The polyethylene dilemma
Polyethylene is a remarkably sturdy, cost-effective and practical material. Perfect for many parts of our equipment that must tolerate heat, cold, tough daily use while withstanding high-pressure washdowns. We use approximately 60 tons per year in our Gardabaer plant alone. The challenge in Iceland is that polyethylene is not recyclable here and is either buried in landfills or shipped for incineration to generate energy for Swedish homes. Obviously, neither option is appealing from an environmental perspective.
Unfortunately, our polyethylene supplier in Germany was reluctant to take back scraps because of contamination. Even a tiny amount of other plastics or foreign material mixed in by accident ruins the entire batch and entails expensive equipment cleaning. A risk that producers are understandably not willing to take.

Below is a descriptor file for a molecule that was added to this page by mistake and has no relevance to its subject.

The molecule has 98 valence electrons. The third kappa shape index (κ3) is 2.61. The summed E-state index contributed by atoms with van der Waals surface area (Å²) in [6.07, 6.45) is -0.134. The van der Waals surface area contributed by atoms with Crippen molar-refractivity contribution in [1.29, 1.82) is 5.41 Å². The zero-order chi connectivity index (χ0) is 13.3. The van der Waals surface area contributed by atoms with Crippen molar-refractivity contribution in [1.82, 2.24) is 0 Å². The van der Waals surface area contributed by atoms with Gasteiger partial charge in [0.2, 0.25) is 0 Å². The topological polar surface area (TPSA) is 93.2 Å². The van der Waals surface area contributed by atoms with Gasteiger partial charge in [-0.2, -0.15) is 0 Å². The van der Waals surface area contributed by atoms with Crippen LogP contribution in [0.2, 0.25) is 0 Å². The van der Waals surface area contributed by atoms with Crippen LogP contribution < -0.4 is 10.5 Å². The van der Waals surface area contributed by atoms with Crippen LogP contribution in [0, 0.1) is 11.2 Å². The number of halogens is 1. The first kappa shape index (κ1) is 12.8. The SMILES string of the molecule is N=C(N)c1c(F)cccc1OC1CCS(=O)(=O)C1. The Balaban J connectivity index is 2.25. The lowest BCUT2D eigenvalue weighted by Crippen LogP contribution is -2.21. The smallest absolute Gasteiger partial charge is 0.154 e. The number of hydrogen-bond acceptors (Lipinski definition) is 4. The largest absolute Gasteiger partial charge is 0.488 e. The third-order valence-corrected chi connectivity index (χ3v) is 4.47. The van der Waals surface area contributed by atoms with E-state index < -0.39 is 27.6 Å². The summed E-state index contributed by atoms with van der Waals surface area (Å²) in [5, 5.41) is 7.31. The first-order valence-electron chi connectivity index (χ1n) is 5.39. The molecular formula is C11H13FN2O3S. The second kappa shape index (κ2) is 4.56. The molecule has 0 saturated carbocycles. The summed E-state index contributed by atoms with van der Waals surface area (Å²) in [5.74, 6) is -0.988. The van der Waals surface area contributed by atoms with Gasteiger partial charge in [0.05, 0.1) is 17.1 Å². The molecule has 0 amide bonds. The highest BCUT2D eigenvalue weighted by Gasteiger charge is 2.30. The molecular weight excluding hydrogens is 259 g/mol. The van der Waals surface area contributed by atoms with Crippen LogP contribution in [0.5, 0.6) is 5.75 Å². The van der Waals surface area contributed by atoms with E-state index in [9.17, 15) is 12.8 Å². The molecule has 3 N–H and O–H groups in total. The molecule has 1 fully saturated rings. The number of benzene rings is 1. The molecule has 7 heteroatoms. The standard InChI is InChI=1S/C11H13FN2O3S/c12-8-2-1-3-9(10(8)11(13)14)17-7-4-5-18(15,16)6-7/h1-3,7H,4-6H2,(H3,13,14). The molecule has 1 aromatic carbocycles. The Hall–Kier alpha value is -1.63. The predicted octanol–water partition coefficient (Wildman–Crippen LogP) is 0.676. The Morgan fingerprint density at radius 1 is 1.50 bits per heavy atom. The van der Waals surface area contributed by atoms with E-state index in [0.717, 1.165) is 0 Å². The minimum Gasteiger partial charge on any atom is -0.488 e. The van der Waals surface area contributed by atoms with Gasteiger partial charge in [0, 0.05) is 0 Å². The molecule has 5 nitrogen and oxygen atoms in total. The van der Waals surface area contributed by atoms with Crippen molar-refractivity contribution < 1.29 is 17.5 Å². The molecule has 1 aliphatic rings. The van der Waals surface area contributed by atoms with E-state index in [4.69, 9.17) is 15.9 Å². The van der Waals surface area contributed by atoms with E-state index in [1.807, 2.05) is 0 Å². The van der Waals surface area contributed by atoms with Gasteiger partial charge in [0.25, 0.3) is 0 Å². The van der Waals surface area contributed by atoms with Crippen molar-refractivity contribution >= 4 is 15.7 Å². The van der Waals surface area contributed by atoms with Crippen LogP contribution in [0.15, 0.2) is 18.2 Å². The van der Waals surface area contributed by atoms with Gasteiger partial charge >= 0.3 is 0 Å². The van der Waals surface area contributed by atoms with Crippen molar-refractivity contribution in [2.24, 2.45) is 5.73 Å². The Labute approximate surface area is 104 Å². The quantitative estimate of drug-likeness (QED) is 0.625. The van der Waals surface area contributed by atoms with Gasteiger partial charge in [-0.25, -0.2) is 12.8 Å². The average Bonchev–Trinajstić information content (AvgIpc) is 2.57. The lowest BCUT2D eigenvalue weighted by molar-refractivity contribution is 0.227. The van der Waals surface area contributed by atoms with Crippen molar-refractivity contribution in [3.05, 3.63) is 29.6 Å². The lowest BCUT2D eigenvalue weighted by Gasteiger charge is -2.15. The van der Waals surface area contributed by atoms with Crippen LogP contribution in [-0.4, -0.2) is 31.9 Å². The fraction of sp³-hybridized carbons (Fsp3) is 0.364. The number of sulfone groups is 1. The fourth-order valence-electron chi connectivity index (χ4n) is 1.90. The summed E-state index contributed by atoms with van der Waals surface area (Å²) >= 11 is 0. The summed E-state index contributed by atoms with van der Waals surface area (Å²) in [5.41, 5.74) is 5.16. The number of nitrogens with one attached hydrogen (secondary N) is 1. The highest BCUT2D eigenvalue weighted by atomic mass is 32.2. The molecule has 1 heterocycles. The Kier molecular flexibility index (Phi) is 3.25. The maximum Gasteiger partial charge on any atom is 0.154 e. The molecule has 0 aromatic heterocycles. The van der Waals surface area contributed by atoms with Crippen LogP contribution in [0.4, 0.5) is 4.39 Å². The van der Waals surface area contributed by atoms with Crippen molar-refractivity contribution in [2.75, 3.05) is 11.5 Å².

Actually, polyethylene is a very recyclable plastic. For example, if you send 12 tons of scrap in for recycling, 12 tons will return in sheets (or another form) ready for use. However, producers require assurance that the plastic they take back is 100% polyethylene. For companies like us, that work with a variety of plastics, this was impossible to guarantee. Until now…